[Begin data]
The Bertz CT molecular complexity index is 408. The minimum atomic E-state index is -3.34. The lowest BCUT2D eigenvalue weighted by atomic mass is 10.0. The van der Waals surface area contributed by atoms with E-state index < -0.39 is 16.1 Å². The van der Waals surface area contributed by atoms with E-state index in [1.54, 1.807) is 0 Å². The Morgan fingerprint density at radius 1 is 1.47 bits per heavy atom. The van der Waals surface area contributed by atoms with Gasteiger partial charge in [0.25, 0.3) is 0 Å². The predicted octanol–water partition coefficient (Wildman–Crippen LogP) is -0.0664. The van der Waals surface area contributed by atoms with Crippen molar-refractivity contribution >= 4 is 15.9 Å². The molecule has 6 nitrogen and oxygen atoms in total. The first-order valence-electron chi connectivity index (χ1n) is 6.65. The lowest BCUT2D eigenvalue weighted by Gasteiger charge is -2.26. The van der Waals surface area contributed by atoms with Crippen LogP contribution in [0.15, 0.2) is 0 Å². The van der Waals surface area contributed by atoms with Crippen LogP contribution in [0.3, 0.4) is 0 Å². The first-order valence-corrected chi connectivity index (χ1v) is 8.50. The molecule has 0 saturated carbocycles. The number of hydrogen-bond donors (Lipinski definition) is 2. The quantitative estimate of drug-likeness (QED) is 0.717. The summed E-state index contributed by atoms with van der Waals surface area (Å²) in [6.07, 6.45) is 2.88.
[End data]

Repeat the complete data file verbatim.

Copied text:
The Bertz CT molecular complexity index is 408. The minimum atomic E-state index is -3.34. The lowest BCUT2D eigenvalue weighted by atomic mass is 10.0. The van der Waals surface area contributed by atoms with E-state index < -0.39 is 16.1 Å². The van der Waals surface area contributed by atoms with E-state index in [1.54, 1.807) is 0 Å². The Morgan fingerprint density at radius 1 is 1.47 bits per heavy atom. The van der Waals surface area contributed by atoms with Gasteiger partial charge in [0.25, 0.3) is 0 Å². The predicted octanol–water partition coefficient (Wildman–Crippen LogP) is -0.0664. The van der Waals surface area contributed by atoms with Crippen molar-refractivity contribution >= 4 is 15.9 Å². The molecule has 6 nitrogen and oxygen atoms in total. The first-order valence-electron chi connectivity index (χ1n) is 6.65. The lowest BCUT2D eigenvalue weighted by Gasteiger charge is -2.26. The van der Waals surface area contributed by atoms with Crippen LogP contribution in [0.15, 0.2) is 0 Å². The van der Waals surface area contributed by atoms with Crippen LogP contribution in [0.3, 0.4) is 0 Å². The first-order valence-corrected chi connectivity index (χ1v) is 8.50. The molecule has 0 saturated carbocycles. The number of hydrogen-bond donors (Lipinski definition) is 2. The quantitative estimate of drug-likeness (QED) is 0.717. The summed E-state index contributed by atoms with van der Waals surface area (Å²) in [6.07, 6.45) is 2.88.